Senior editor Michael Hall on talking to Richard LaFuente, who some believe was wrongly convicted of murder in 1986.
Senior editor Katy Vine on writing about the chess phenomenon in Brownsville.
Senior editor Michael Hall on driving a race car at the Texas Motor Speedway.
Senior editor Pamela Colloff talks about racism in rural Texas and Billy Ray Johnson, who was brutally beaten in the East Texas town of Linden.
Senior editor Patricia Sharpe on ranking the state’s best new restaurants.
Executive editor S. C. Gwynne on writing about computer giant Dell.
New-media director Charlie Llewellin on hiking across Texas.
Kristy Curry has the eyes of the Lady Raider Nation upon her.
In the fifties and sixties, the kings of the Dallas burlesque business were brothers Abe and Barney Weinstein, and their competition, Jack Ruby.
The mascots, the rituals, the hand signs—these are just a few of the reasons why we love Texas universities.
A recent trip to the Schulenburg Festival left us wishing for the good old days.
Senior editor John Spong on writing about controversy at a private school in Austin.
Contributing editor Dick J. Reavis on reporting from Mexico during that country’s presidential election.
Senior editor Nate Blakeslee on interviewing Republican preacher David Barton.
Senior editor Pamela Colloff talks about tracking down eyewitnesses and listening to their accounts of Charles Whitman’s shooting spree from atop the University of Texas Tower.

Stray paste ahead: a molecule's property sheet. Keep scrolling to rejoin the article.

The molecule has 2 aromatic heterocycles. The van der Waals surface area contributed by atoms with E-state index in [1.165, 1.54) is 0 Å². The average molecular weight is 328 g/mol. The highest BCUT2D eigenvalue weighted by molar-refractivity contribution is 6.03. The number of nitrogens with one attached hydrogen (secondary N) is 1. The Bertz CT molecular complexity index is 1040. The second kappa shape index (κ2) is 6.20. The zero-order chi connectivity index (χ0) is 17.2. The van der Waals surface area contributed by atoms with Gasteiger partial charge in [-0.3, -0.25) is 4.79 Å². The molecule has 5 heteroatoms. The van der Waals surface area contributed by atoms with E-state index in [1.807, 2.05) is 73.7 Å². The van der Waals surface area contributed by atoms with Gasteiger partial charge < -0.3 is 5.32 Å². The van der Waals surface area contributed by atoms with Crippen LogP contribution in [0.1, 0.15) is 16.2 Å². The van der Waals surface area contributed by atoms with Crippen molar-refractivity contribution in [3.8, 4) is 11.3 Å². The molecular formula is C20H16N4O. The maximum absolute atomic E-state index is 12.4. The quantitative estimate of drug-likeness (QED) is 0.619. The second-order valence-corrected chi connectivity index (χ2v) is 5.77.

Writer-at-large Cecilia Ballí talks about former Cameron county sheriff Conrado Cantu.
Writer-at-large Suzy Banks on thinking about fun things to do for free.
Today, the McDonald Observatory considers catering to star-savvy folks serious business.
For most of my life as a provincial San Antonian, I had often heard about this wondrous place in Austin called Barton Springs.
The element most conspicuously absent from our tour of the University of Texas Tower was any mention of sniper Charles Whitman.
Writer-at-large William Martin on writing about T.D. Jakes, one of the nation’s most famous ministers.
Associate editor John Spong on retelling a tragic family epic—the rise and fall of Dallas’s pro wrestling dynasty.
The Alamo: A Crash Course
Contributing photographer Wyatt McSpadden, who shot this month’s feature “Tour de Texas,” describes how a plum assignment became a poignant father-son journey.
Former Texas Monthly senior editor Robert Draper on assembling an Eisenhower-era time capsule, including the memories of a teenage calamity and the recollections of the Panhandle town that still bears its scars.
Executive editor S. C. Gwynne on examining one of the state’s most litigious, at times lethal, MDs.
Rough Riding, South Texas-Style
Dig into the archives of some famed Texas music halls, and you may hear history whispering more than just melodies.
Senior editor Michael Hall on tackling Mack Brown—UT’s minister to footballers, alums, and Saturday fans alike—who’s made donning burnt orange cool again.
Associate editor Katy Vine discusses how she pieced together the small-town murder saga for this month’s feature “Girls Gone Wild”.
Writer-at-large Anne Dingus on testing your Texas know-how one riddle, rhyme, and pun at a time.
Writer-at-large Don Graham on why Cormac McCarthy wouldn’t win a popularity contest against John Grisham or Tom Clancy—and why that’s a good thing.
Writer-at-large John Morthland on channeling Calvin Trillin and chasing down all things chicken-fried.
Contributing editor William Martin, who wrote this month’s cover story, on the rise of America’s largest church, positive thinking versus old-time religion, and why Joel Osteen doesn’t cry on camera.
Writer-at-large Cecilia Ballí discusses the plight of violence-ridden Nuevo Laredo.
Oil wells in Luling.
The last battle of the civil war was fought in Texas—a month after the war officially ended.